How the Oklahoma Tax Commission allows tax credit fraud using nursing homes
Re: Oklahoma Tax Commission Letter Ruling LR-09-27, dated June 3, 2009
Economic development tax credits were given to a scheme where a nursing home owner(s) could buy nursing a home from themselves or another existing nursing home. Like Foxborough, getting tax credits for persuading Oklahoma City officials to sell them a parking garage; No new jobs, no new growth.
Note: A key element in these fraudulent schemes is how the program was setup to distribute tax credits. There are two classes of investors, referred to in this case as, "Common Investors" and "Preferred Investors." While multiple classes of investors is not uncommon; what is uncommon and problematic is how the tax credits are required to be allocated.
The "Common Investors" invest the money that goes to the investment, while the program requires the "Preferred Investors"receive the tax credits. "Preferred Investors" are those who own an interest in the Capco, the money laundering middle man. The Capco decides how the tax credits are divided between "Preferred Investors" regardless of percentage of ownership. This is one, of the many irregularities, in these programs allowing state officials to participate as investors and reap, huge unearned, profits at the public's expense, and how Chaparral Energy got $30 million in tax credits by investing $15 million in a Capco, Altus Ventures. Capcos are free to work out side deals with anyone including "Common Investors", to make everyone happy. More on how that is done on the side below.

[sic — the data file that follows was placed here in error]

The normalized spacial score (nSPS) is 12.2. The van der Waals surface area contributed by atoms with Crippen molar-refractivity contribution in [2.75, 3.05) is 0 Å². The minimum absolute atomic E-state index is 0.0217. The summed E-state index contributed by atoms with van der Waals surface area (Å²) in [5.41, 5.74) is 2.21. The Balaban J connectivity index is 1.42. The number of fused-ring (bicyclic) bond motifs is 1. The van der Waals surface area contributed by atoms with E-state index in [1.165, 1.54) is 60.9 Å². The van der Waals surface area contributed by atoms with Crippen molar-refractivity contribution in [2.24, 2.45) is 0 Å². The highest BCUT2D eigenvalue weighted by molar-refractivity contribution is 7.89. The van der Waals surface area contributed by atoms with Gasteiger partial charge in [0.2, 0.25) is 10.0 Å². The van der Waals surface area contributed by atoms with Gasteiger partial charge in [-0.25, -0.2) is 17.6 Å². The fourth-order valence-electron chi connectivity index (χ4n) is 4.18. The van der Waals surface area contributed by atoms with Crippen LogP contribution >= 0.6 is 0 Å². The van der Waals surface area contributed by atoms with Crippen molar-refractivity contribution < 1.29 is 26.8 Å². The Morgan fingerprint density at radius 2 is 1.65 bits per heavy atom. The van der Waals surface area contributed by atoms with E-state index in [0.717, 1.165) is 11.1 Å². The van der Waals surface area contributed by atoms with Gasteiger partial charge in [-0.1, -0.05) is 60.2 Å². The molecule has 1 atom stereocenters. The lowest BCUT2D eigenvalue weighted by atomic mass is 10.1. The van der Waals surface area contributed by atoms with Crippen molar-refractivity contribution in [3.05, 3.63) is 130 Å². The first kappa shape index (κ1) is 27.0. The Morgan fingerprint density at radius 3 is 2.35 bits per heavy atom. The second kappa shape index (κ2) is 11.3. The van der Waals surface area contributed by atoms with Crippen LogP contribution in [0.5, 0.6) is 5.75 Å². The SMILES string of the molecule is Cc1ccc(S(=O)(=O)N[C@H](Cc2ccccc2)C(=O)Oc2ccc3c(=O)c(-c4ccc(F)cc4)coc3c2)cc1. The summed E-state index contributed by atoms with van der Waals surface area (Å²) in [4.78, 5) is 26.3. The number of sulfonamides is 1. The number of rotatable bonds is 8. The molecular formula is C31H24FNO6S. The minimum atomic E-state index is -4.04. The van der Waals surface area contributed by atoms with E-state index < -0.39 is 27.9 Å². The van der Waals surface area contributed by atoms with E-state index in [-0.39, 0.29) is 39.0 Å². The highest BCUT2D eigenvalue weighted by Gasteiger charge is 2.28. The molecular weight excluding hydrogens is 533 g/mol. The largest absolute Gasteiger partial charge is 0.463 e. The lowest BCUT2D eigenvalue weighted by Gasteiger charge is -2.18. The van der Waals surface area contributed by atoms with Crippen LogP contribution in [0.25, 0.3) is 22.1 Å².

First, how the so called basic investment was structured to work. This is the part, most think of as the investment, which it is, but it is what occurs later that is described in vagueness and authorized by OTC, where far more money, is handed out, in even more secrecy.